Sen. Watson Calls For An Amendment To End Budget Diversions
Earlier today, State Sen. Kirk Watson filed Senate Joint Resolution 24 (SJR 24) that calls for a constitutional amendment prohibiting the diversion of statutorily dedicated revenue. SJR 24 would end the state's deceptive, long-standing practice of diverting money away from the necessities it’s meant for and using it for other, less transparent purposes.
Senator Watson's office released the following statement regarding SJR 24:
“We must end the debt, diversions and deception that have played too great a role in Texas’ budget process for too long,” Senator Watson said. “This amendment will move Texas away from the deceptive practice of collecting money for one popular purpose and using it for something else. And my legislation will do it in a responsible way that recognizes Texans’ short-term budget needs as well as the legal issues that have made this such a confounding issue.”“I deeply love Texas. And I believe Texas can do better – much better – in showing taxpayers how the state is spending their money,” Senator Watson said. “Texas is facing a deep honesty deficit right now. It’s created a big hole in the budget – one so big that a responsible, candid solution won't work if it attempts to solve it overnight. But it’s well past time to come up with a plan for ending diversions and taking steps to do so. SJR 24 does both.”
The Senator's office also released the following fact sheet:
SJR 24 targets fees that the state collects for purposes such as parks, clean air and hospital trauma facilities, but then diverts to certify (or allow for) more spending in the budget. For more than 20 years, budget writers have allowed balances to accumulate in these dedicated funds, refusing to spend all of the money that the fees generate. A powerful but little-known law (found in Section 403.095 of the Texas Government Code and known as the Funds Consolidation provision) has allowed the Comptroller to use the money hoarded in fund balances to certify a higher level of spending in the budget.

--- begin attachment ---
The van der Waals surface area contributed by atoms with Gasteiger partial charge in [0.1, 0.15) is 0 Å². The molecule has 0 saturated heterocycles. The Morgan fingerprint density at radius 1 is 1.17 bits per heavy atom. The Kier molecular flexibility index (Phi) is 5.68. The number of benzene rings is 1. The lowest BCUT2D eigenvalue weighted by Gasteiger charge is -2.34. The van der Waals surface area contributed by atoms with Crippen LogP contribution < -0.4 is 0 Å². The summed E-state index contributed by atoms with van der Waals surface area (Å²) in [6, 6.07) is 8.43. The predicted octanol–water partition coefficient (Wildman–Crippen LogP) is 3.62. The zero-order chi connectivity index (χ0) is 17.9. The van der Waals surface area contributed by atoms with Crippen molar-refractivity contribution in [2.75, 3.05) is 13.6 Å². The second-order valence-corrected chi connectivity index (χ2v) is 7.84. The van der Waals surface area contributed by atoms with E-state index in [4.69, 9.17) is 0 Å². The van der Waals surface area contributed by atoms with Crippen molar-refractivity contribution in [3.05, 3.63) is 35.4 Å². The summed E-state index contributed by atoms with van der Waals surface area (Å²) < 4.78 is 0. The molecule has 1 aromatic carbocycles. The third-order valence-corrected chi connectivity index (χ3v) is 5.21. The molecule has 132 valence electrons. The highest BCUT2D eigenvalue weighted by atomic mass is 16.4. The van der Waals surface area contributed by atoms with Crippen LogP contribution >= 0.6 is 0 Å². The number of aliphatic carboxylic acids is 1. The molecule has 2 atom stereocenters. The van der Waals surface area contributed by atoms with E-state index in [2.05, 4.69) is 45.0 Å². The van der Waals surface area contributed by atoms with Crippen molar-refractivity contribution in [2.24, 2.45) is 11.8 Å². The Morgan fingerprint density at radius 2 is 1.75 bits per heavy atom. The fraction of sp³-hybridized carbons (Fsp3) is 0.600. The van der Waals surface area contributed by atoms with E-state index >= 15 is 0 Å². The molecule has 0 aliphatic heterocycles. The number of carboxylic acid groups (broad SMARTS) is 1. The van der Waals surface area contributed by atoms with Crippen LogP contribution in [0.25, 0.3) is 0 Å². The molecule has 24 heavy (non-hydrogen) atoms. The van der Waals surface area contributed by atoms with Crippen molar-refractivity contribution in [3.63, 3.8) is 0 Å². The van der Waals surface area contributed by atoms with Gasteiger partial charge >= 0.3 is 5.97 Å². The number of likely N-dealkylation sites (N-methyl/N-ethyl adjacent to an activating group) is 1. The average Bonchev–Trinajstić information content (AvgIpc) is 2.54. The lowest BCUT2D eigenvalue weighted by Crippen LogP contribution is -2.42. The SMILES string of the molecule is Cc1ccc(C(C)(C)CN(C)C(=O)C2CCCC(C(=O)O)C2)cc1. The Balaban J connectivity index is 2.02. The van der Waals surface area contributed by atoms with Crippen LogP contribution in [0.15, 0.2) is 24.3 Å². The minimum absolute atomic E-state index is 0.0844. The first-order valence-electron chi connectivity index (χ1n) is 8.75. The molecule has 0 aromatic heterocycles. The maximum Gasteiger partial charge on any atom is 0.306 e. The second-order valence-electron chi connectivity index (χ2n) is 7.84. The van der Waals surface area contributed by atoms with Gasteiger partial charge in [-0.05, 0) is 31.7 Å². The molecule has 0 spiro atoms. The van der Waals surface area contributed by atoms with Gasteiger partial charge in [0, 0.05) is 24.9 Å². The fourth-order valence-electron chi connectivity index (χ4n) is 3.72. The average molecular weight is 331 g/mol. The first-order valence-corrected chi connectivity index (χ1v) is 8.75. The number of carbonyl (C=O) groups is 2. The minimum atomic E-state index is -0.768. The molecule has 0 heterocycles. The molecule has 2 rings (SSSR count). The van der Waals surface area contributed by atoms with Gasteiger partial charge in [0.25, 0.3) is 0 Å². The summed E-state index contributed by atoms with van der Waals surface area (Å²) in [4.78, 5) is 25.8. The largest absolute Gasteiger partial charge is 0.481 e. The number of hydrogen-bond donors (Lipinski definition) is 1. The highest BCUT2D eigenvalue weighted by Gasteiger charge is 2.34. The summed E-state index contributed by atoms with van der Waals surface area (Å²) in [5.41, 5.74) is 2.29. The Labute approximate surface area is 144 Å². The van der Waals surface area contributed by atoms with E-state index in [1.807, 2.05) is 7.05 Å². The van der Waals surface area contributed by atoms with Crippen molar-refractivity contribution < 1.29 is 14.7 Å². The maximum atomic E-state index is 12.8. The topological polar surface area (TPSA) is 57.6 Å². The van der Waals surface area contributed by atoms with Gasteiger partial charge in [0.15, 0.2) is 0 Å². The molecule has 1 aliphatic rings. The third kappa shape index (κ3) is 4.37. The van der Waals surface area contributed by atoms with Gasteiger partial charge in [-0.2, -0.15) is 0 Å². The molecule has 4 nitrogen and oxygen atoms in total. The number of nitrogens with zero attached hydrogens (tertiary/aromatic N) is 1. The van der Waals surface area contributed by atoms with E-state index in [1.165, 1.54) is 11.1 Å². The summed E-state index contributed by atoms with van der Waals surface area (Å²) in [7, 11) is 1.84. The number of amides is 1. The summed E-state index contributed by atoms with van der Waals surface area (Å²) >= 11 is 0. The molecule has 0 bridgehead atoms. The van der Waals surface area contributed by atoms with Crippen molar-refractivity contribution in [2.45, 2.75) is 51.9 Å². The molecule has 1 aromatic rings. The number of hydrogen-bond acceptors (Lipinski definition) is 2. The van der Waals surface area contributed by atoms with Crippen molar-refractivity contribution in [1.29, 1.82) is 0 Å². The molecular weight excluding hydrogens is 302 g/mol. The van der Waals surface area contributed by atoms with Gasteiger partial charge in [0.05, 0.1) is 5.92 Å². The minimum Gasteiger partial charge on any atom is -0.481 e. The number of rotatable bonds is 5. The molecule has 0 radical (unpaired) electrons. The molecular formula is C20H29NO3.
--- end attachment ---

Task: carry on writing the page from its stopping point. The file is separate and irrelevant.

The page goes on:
According to the Comptroller’s office, the legislature in 2001 diverted a total of $1.6 billion in this way. In the current budget, that total was projected to rise to $4.95 billion, according to a 2011 report.
As this problem has escalated, it has escaped reform efforts, in part due to fears that ending diversions would make the budget harder to balance. The Funds Consolidation bill perpetuating the practice has traditionally passed very late in the legislative session with little attention. An amendment proposed by Senator Watson to begin curtailing these diversions failed in 2011 on a party-line vote.
How SJR 24 Will Help:
SJR 24 would take meaningful and prudent steps to wean the state from this less-than-transparent process:
- It puts this vital decision into the hands of Texas voters.
- It creates a glide-path that will give the legislature until 2020 to end these diversions altogether – acknowledging the deep honesty deficit that has eroded the budget over many years.
- It removes these funds from the state’s all-purpose General Revenue, transferring dedicated money into a new constitutionally protected fund that could not be used to certify the budget.
- It allows disciplined discretion for legislators, saying these funds can be rededicated – but only with a supermajority of the House of Representatives and Senate.
- It demands that any future repurposing of this money be done in the most open and transparent way possible, prohibiting legislation from affecting more than one fund at a time. This would end the current practice of funds consolidation – in which hundreds of funds are effectively diverted at a time, all through a single, complicated bill that passes in the session’s last days.
As a proposed constitutional amendment, SJR 24 requires passage by two-thirds of the Texas Senate and House of Representatives each, as well as ratification by voters in November 2011. It does not require the Governor’s signature.